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© 2006

Victorian Fiction

Writers, Publishers, Readers

  • Authors
Book

Table of contents

  1. Front Matter
    Pages i-xxv
  2. John Sutherland
    Pages 1-27
  3. John Sutherland
    Pages 28-54
  4. John Sutherland
    Pages 55-85
  5. John Sutherland
    Pages 86-113
  6. John Sutherland
    Pages 114-121
  7. John Sutherland
    Pages 122-140
  8. John Sutherland
    Pages 141-158
  9. John Sutherland
    Pages 159-172
  10. John Sutherland
    Pages 173-185
  11. Back Matter
    Pages 186-198

About this book

Introduction

Drawing on extensive research, John Sutherland builds up a fascinating picture of the cultural, social and commercial factors influencing the content and production of Victorian fiction, discussing major writers such as Collins, Dickens, Eliot, Thackeray and Trollope alongside writers also very popular with the reading public - Reade, Lytton and Mrs Humphry Ward - but whose fame has not endured. Richly informative on the Victorian literary and cultural scene, this new reissue of John Sutherland's important 1995 study is essential reading for all those interested in the evolution of the Victorian novel, and includes a new Preface situating the book in current research being carried out on the history of the book and print culture.

Keywords

Charles Dickens fiction George Eliot novel Victorian era

About the authors

JOHN SUTHERLAND is Lord Northcliffe Professor of Modern English Literature at UCL and has been, for ten years, an annually Visiting Professor of Literature at the California Institute of Technology, USA. He has published seventeen books, some 30 editions, many articles in learned journals on a variety of subjects - but mostly concentrating on Victorian fiction, the history of publishing, and twentieth-century literature. His most recent books are: Who Betrays Elizabeth Bennet? (Oxford, 1998), Henry V: War Criminal (with Cedric Watts and Stephen Orgel, Oxford, 1999), The Literary Detective (Oxford, 2000), Last Drink to LA (Short Books, 2001), Reading the Decades (BBC Books, 2002) and Stephen Spender: The Authorized Biography (2004). He also writes a weekly column for the Guardian, and is currently engaged on the Oxford Companion to Popular Fiction.

Bibliographic information

Reviews

'General readers and scholars alike have [Sutherland] to thank for providing such a rich compendium of knowledge and clear insight. His book frequenly delights and deserves rereading...Sutherland's focus on the very existence and mechanics of writing, publishing and reading offers a way forward blessedly free from jargon and theory.' - The Use of English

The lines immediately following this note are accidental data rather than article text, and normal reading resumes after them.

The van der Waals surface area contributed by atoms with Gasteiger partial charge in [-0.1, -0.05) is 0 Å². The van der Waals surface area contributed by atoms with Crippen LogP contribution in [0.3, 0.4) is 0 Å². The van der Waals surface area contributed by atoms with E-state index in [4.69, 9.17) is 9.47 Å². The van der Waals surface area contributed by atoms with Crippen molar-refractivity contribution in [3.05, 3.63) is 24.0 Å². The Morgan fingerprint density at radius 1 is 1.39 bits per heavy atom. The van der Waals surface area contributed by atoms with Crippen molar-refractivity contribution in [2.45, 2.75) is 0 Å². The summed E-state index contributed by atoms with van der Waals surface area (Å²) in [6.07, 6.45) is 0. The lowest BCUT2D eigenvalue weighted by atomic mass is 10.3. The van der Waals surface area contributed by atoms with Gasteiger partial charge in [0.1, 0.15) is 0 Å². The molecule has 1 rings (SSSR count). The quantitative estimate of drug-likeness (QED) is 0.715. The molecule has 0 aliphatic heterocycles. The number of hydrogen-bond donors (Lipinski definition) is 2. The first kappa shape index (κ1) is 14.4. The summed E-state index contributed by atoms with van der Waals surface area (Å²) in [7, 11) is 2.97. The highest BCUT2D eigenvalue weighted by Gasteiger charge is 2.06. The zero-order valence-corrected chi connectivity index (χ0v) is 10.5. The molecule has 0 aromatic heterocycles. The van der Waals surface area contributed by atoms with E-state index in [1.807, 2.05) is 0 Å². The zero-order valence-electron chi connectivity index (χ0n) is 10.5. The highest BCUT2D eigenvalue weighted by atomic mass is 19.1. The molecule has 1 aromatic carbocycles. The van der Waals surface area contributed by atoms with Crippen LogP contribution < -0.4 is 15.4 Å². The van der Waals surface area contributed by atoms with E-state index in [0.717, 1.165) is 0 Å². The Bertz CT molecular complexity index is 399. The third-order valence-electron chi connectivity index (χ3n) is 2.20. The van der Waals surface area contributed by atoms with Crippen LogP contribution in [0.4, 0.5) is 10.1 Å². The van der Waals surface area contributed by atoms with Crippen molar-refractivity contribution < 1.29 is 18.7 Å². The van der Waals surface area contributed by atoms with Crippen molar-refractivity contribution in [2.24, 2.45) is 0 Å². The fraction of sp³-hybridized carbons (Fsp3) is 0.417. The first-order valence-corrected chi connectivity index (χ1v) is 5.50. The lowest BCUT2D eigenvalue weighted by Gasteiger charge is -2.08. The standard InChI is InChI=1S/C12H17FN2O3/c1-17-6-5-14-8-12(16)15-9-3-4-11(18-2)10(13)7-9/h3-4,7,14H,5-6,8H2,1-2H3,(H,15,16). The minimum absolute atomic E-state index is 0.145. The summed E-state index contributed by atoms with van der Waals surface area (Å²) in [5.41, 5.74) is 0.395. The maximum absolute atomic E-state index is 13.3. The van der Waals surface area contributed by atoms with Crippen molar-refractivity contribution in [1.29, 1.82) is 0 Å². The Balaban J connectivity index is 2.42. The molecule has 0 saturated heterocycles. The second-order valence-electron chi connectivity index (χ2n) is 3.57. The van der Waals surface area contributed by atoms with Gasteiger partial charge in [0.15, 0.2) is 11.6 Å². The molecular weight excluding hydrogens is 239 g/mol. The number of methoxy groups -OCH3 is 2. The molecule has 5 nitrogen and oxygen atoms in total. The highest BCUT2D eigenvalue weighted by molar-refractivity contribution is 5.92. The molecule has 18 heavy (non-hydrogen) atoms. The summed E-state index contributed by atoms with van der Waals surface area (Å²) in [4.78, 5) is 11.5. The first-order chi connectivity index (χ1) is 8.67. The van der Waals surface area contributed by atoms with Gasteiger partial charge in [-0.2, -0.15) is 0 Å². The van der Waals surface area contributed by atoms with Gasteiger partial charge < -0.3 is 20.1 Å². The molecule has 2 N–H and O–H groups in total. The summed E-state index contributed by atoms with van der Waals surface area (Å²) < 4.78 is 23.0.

Reviews for the first edition:

'Victorian Fiction: Writers, Publishers, Readers works a series of elegant variations on the theme of the novel as a complex cultural construct...Unflaggingly perceptive, prefigurative - notably in his linking of the Victorian publishing scene and modern arrangements...Sutherland invariably leaves you wanting more.' - D.J. Taylor, Sunday Times

'No one writing today writes better about Victorian fiction' - Jerome McGann

'Sutherland...must know more about Victorian fiction and its background than almost anyone currently writing about it, and this book amply demonstrates his virtuosity...His brilliant analysis in Chapter 3...reads like a spellbinding novel itself...Highly recommended for general audiences, upper-division undergraduates, graduate students and faculty.' - R. T. Van Arsdel, Choice, Sept 1995 (Selected as one of Choice's Outstanding Academic Books for 1995)

'...stylish and entertaining...' - Studies in English Literature

'...Sutherland combines meticulous textual scholarship and biographical detail with a broad perspective on the cultural and economic milieux in which Victorian fiction was produced...not since the portrait of 'Pegasus in Harness' in William Makepeace Thackeray's Pendennis has anyone so vividly represented the Victorian publishing industry. With his usual grace and wit, Sutherland here offers another tour of the hectic world of urgent deadlines, clandestine negotiations, and shifting alliances that made Victiorian novels Victorian.' - Bradley Deane, Victorian Studies

'...Sutherland's book [deserves to belong] on the shelf of every Victorian scholar and in the hand of every student of Victorian fiction.' - Peter L. Shillingsburg, Nineteenth-Century Literature

'This book...belongs on the shelf of every Victorian scholar and in the hand of every student of Victorian fiction.' - Peter L. Shillingsburg Mississippi State University, USA

'Sutherland combines meticulous textual scholarship and biographical detail with a broad perspective on the cultural and economic milieux in which Victorian fiction was produced...not since the portrait of Pegasus in Harness' in William Makepeace Thackery's Pendennis (1845-50) has anyone so vividly represented the Victorian publishing industry. With his usual grace and wit, Sutherland here offers another tour of the hectic world of urgent deadlines, clandestine negotiations, and shifting allegiances that made Victorian novels Victorian.' - Bradley Deane, Northwestern University, USA